Overview: Parts of a Circle

I taught this unit in Spring 2012, as part of an Honors Geometry course, to two classes of sophomores at Western International High School.
The purpose of the unit from the perspective of the curriculum and textbook (Geometry, Glencoe Mathematics, Michigan Edition) is to introduce students to some basic properties of circles. The sections covered in class include “Circles and Circumferences,” “Angles and Arcs,” “Arcs and Chords,” “Inscribed Angles,” “Tangents,” “Secants, Tangents, and Angle Measures,” and “Equations of a Circle.” There is an additional section of the book, “Special Segments in a Circle,” that is not covered in the class due to time considerations. The related HSCEs listed on the pacing chart are G1.6.1, G1.6.2, G1.6.3, G1.6.4, and G1.7.1.
I chose to go beyond the material in the book in several respects. Several times over the course of the year, students have asked me where π comes from, and I felt that this would be an excellent opportunity to introduce them to the concept of π in terms of circumference, both to address their curiosity and to introduce them to the calculus-based concept of limits. The book uses a method similar to the one I use later in the chapter on the area of circles, at which point I’ll remind students of their work here. The relevant HSCEs are L1.1.6 (“the importance of π because of its role in circle relationships”), L2.2.3 (“use iterative processes”), L2.4.2 (“describe and explain round-off error”), and L1.2.5 (“read and interpret representations from various technological sources”).
Because there is a good deal of vocabulary in this chapter, I also took the opportunity to discuss and present some basic morphology as it applies to mathematics; the book presents similar information as an optional exercise in the next chapter, albeit not as organized. I feel that tying morphology to their vocabulary words and including terms from outside of mathematics (circumvent, tangible, impending, and so on) allows students to build their vocabulary more quickly. The relevant ELA HSCE is CE4.1.2 (“use resources to determine word meanings”). I also exposed the students to the Greek alphabet; I am personally used to using the Greek characters (α, β, θ, etc.) to refer to angles, rather than the Latin characters (A, B, C, etc.) that the book uses. While the latter may increasingly be the standard, I informed them that having exposure to the former will be useful when dealing with certain sources (GeoGebra, for instance, uses Greek by default).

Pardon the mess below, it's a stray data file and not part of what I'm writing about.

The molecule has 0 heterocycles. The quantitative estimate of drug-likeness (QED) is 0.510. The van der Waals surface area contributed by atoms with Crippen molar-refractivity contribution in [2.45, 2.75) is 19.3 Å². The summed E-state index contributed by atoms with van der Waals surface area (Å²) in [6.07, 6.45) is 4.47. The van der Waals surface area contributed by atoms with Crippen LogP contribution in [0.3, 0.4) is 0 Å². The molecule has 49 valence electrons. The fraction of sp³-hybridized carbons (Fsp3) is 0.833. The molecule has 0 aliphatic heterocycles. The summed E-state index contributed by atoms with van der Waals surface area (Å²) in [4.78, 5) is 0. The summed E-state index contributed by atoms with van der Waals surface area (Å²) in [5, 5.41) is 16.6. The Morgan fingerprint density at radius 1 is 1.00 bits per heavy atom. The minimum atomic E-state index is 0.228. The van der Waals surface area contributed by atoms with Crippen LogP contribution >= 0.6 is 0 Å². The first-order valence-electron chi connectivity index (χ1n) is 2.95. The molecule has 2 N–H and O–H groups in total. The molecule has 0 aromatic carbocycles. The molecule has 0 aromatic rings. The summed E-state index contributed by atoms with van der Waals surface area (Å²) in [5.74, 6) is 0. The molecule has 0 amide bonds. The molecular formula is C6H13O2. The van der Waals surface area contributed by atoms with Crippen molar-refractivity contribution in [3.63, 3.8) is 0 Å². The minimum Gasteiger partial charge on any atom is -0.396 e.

Lesson Structure and Assessment

In order to balance traditional district content expectations with my desire to encourage a deeper level of reasoning from my students, I structured most periods during this unit as follows: The “warm up” was a worksheet which encouraged some level of constructive reasoning; some class time was spent working on the previous day’s homework; lecture relevant to the textbook’s lesson was presented, with class exercises if time allowed; and homework was assigned.
For the final chapter assessment, in order to satisfy district and school expectations, I structured the summative assignment based on the textbook material. The summative exam included a mix of multiple choice and open ended questions. The multiple choice questions are largely due to student preference; my mentor teacher’s tests were all multiple choice photocopied out of Glencoe’s teacher support products, and so that’s what the students are used to. I strongly prefer open-ended questions so that I can get an understanding of students’ thought processes. As a compromise, I offer them a mix, with the additional understanding that students can get partial credit on multiple choice questions if they provide some rationale on the test for their answers.
At a minimum, the successful student will demonstrate knowledge of the basic relationships within a circle and an understanding of the relevant vocabulary.

Tools, Resources, and the Environment

I have two sections of Honors Geometry. The first section has 21 students; the second has 28 students. The default seating arrangement is in a traditional grid pattern, with five ranks across and six seats in each. This arrangement is a compromise based on having to share the room with two other teachers (my mentor, who teaches AP Calculus, and my practicum partner, who teaches Pre-Calculus).